By Tom Blumer | September 9, 2014 | 11:25 PM EDT

On August 22 — a Friday, of course — the Obama administration's Department of Health and Human Services issued a brand-new version of the Obamacare contraception mandate supposedly "accommodating" organizations with religious belief-based objections to providing such coverage.

The new version is a facile variant of the subterfuge the Obama administration failed to slide by the Court in the recent Hobby Lobby case. It now says that organizations which oppose providing their employees abortifacient contraceptive coverage can notify the government of their objections; previously, objectors informed their insurers. The government will then tell the insurance companies to pay any claims involved. Anyone can see that nothing has substantively changed, and that affected employers are still associating themselves with practices they believe are abhorrent. Nevertheless, CNBC's Dan ("Obama-who-cares") Mangan described the administration's move as a "compromise."

By Tom Blumer | September 9, 2014 | 4:13 PM EDT

CNBC's Dan Mangan, last seen at NewsBusters claiming that the American people want politicians to just "shut up about Obamacare," is out with a column today reacting to the Kaiser Family Foundation's latest Affordable Care Act-related polling effort.

Sarah Ferris at the Hill also reviewed the poll, and has two primary messages for readers. First, "support for ObamaCare continues to fall." Second, "Healthcare remains one of the most important issues in midterm elections, ranking only behind the economy and jobs as voters’ top issue." To be clear "the economy and jobs" is considered one issue. So it's really pathetic how Mangan twisted the same poll Ferris covered (bolds are mine):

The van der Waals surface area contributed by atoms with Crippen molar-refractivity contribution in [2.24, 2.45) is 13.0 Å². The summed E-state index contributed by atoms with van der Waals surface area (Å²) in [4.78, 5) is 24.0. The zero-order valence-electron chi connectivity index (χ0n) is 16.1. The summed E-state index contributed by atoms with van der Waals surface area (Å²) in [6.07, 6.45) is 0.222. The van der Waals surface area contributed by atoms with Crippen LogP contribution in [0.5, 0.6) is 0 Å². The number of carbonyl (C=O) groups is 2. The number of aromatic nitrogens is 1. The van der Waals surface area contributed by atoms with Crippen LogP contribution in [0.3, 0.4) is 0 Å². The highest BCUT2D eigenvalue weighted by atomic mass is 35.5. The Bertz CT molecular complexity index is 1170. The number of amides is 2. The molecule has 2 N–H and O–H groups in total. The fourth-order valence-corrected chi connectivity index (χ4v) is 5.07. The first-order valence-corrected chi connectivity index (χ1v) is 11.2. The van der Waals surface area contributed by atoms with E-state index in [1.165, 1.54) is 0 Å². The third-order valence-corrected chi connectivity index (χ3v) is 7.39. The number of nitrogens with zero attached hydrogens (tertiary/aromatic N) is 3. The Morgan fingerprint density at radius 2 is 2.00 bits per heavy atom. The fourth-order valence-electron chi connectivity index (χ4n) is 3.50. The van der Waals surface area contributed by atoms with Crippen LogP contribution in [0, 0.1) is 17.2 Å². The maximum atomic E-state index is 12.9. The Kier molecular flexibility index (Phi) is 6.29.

By Tom Blumer | September 5, 2014 | 1:57 PM EDT

There's an establishment press cleanup in progress on behalf of Democratic National Committee Chairwoman Debbie Wasserman Schultz.

As Tim Graham at NewsBusters noted Thursday, the DNC Chair on Tuesday likened Wisconsin Governor Scott Walker and tea party activists to domestic abusers.

By Tom Blumer | August 31, 2014 | 10:55 PM EDT

When last seen in coverage at NewsBusters, Anjem Choudary was sparring with Sean Hannity while claiming that ISIS atrocities are a Western "falsehood" and that Islamic Sharia law will be implemented "in the whole world one day."

Before getting to his latest stunt on CNN's Reliable Sources program with host Brian Stelter, it's important to provide some context, simply because Choudary, described at Wikipedia as a "Muslim social and political activist," has already said that "if you had a sense of humor, maybe you would have laughed" at how he conducted the mic check before his interview.

By Tom Blumer | August 31, 2014 | 9:03 AM EDT

The "Office of Refugee Resettlement" in the government's Department of Health and Human Services has released a county-by-county list of 29,890 unaccompanied children sent "to safe settings with sponsors (usually family members)." Year-to-date, the number, according to an HHS state-by-state list, is 37,477. This has occurred "while they await immigration proceedings."

Now that they're out in the general population, we're still supposed to believe that the majority of these "children" (more on that later) will ultimately be deported. After all, that's what White House Press Secretary Josh Earnest said on July 7, specifically: